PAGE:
The Fraser River Tidal Marsh Clean-up team greatly surpassed its early objectives for its estuary cleanup project by collecting over 12 tonnes of plastic trash, crabbing and fishing gear, boat parts and other assorted debris in just three months, nearly hitting their two-year target.
The collaboration between the B.C. Wildlife Federation, the Tsawwassen First Nation and the South Coast Land Management Program was projected to pull 15 tonnes of garbage from the shorelines, marshes, and tiny islands in the lower Fraser River before the end of 2025. At this rate, however, the project is set to surely exceed its goal in its next stint, which is set to begin again in 2024.
Boots on the Ground Summary
The cleanup began in September in the South Arm Marshes under sunny 30°C conditions. The crew focused on the marshes and shorelines of Kirkland, Barber, Gunn, Deas, and Westham islands, along with several unnamed islands. They managed to clear an impressive 7.4 tons of debris by the end of the month. The team encountered typical debris like bottles and plastic containers, and some unexpected finds like lightbulbs, car parts, and even messages in bottles.
Mad Props Marine managers Jeremy and Kaileb provided equipment needed to recover debris in wildlife management areas that are only accessible by boat.
The Fraser River Tidal Marsh Crew and the Mad Props skiff.
Two Guys Disposal supplied bins for debris storage and managed the sorting and disposal of the collected garbage once the bins were filled, which streamlined the cleanup process, allowing the team to focus on the task at hand without worrying about waste management logistics.
Two Guys Disposal taking one of several loads of debris from the Fraser River Estuary this fall.
The crew, Bianca Li (Lead), Brooke Morrice (Technician), Chris Mahoney (Technician), Nik Jarvis (CCC Intern), Michael Armstrong (CCC Intern), and Ebba Hooft Toomey (Technician, not pictured), waiting for boat pickup on Kirkland Island with a day’s work.
“Navigating through tall vegetation and frequent channels presented exciting challenges,” noted Ebba, a BCWF technician. “A few of us even took accidental swims.”
In October, the team focused on Boundary Bay. Over six weeks, they effectively covered 11 km and 168 hectares, removing 3.79 tonnes of debris. The mud flats and low-growing grasses, sedges, and sea asparagus are home to thousands of migratory birds including a nearby colony of blue herons. The crew, bolstered by volunteers from the the Tsawwassen First Nation, was treated to breathtaking wildlife, stunning sunsets while ridding 40 hectares of marsh of recreational debris such as beach toys, crabbing equipment, boat parts, and even a kayak.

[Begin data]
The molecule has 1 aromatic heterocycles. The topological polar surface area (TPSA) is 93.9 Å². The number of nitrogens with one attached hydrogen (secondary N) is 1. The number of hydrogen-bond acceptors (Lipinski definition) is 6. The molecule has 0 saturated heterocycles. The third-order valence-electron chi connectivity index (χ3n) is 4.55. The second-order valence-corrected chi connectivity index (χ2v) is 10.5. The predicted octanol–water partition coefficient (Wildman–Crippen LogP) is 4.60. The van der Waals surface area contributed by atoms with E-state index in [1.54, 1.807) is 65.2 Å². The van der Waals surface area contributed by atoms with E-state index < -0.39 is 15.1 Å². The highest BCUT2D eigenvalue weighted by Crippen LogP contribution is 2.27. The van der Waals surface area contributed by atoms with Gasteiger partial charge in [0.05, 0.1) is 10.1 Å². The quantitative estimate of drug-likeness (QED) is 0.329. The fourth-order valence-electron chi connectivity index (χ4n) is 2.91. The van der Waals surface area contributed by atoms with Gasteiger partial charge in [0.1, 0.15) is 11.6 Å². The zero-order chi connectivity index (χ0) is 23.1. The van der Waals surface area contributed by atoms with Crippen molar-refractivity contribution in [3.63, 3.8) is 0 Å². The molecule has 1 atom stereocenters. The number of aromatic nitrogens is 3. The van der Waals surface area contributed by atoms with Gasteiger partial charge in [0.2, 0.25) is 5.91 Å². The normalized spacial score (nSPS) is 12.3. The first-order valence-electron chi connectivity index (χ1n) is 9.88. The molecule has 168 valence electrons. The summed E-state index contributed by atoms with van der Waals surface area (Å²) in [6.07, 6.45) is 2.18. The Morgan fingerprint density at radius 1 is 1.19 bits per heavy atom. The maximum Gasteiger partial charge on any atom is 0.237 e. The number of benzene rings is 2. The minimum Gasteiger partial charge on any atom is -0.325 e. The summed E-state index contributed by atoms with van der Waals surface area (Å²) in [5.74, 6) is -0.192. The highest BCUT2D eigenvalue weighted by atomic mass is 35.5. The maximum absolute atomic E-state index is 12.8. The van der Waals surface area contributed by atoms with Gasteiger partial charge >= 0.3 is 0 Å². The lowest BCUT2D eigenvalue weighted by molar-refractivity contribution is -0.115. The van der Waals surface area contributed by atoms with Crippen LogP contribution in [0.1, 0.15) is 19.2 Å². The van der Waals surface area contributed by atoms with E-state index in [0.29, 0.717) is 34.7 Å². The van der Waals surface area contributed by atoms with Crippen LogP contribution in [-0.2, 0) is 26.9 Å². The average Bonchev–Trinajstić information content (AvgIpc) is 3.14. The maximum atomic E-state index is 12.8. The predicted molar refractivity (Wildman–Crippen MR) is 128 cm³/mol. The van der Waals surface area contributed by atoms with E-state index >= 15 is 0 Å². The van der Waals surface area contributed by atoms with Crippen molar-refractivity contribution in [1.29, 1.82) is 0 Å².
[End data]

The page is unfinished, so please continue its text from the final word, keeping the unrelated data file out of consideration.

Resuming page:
Ebba, with a large Styrofoam block, in waist-deep water in the South Arm marshes Wildlife Management Area
The project culminated in December at Sturgeon Banks, where the crew and volunteers covered 38 hectares of marsh.
“The high tides and stormy weather of early winter on the BC coast presented some challenges,” said Ebba. “Nonetheless, everyone enjoyed the diverse habitat of Sturgeon Banks.”
The 2023 phase of the Fraser River Tidal Marsh Clean Up Crew made remarkable strides in cleaning and preserving key areas of the Fraser River estuary. From the South Arm Marshes to Sturgeon Banks, the team’s dedication and hard work, supported by local communities and volunteers, have significantly contributed to the conservation of these vital habitats.
Shorebirds on the tidal mud flats at Boundary Bay.
About this Project:
Launched in 2021, Phase One of the Fraser River Tidal Marsh Clean-up was supported by local volunteers and the Tsawwassen First Nation. More than 9,530 kg of debris were successfully cleared from the estuary.
The project’s second phase (2023-2025) aims to remove an additional 15,000 kg of debris from 450 hectares over two years. Building on the initial success of this project, these efforts will improve the quality of wildlife habitat quality and protect the Fraser River Estuary ecosystem.
Accomplished to Date Since the Launch of Phase 2:
– 321.17 hectares covered
– 38.98 km of shoreline covered
– 12+ tonnes of debris removed
– 11 debris hotspots identified
Chris on a foggy morning at Sturgeon Banks.
This article was written by:
Ebba Hooft Toomey, Field Technician, B.C. Wildlife Federation
Jamie Long, Conservation Stewardship Communications Coordinator, B.C. Wildlife Federation